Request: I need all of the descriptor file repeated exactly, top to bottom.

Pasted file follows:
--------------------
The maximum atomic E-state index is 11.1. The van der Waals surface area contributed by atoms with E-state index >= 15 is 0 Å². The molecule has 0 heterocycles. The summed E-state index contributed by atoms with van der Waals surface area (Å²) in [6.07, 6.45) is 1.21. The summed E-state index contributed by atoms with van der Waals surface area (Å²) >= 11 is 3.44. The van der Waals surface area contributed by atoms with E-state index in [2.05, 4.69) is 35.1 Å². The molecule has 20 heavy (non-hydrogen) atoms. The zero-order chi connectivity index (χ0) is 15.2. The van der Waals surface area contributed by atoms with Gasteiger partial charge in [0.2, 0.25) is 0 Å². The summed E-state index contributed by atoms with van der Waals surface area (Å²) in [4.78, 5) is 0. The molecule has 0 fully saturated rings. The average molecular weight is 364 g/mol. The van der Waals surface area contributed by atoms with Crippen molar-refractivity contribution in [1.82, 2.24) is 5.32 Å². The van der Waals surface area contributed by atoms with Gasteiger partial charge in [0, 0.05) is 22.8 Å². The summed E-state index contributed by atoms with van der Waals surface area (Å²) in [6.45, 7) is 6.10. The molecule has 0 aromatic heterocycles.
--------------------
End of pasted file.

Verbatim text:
The maximum atomic E-state index is 11.1. The van der Waals surface area contributed by atoms with E-state index >= 15 is 0 Å². The molecule has 0 heterocycles. The summed E-state index contributed by atoms with van der Waals surface area (Å²) in [6.07, 6.45) is 1.21. The summed E-state index contributed by atoms with van der Waals surface area (Å²) >= 11 is 3.44. The van der Waals surface area contributed by atoms with E-state index in [2.05, 4.69) is 35.1 Å². The molecule has 20 heavy (non-hydrogen) atoms. The zero-order chi connectivity index (χ0) is 15.2. The van der Waals surface area contributed by atoms with Gasteiger partial charge in [0.2, 0.25) is 0 Å². The summed E-state index contributed by atoms with van der Waals surface area (Å²) in [4.78, 5) is 0. The molecule has 0 fully saturated rings. The average molecular weight is 364 g/mol. The van der Waals surface area contributed by atoms with Crippen molar-refractivity contribution in [1.82, 2.24) is 5.32 Å². The van der Waals surface area contributed by atoms with Gasteiger partial charge in [0, 0.05) is 22.8 Å². The summed E-state index contributed by atoms with van der Waals surface area (Å²) in [6.45, 7) is 6.10. The molecule has 0 aromatic heterocycles.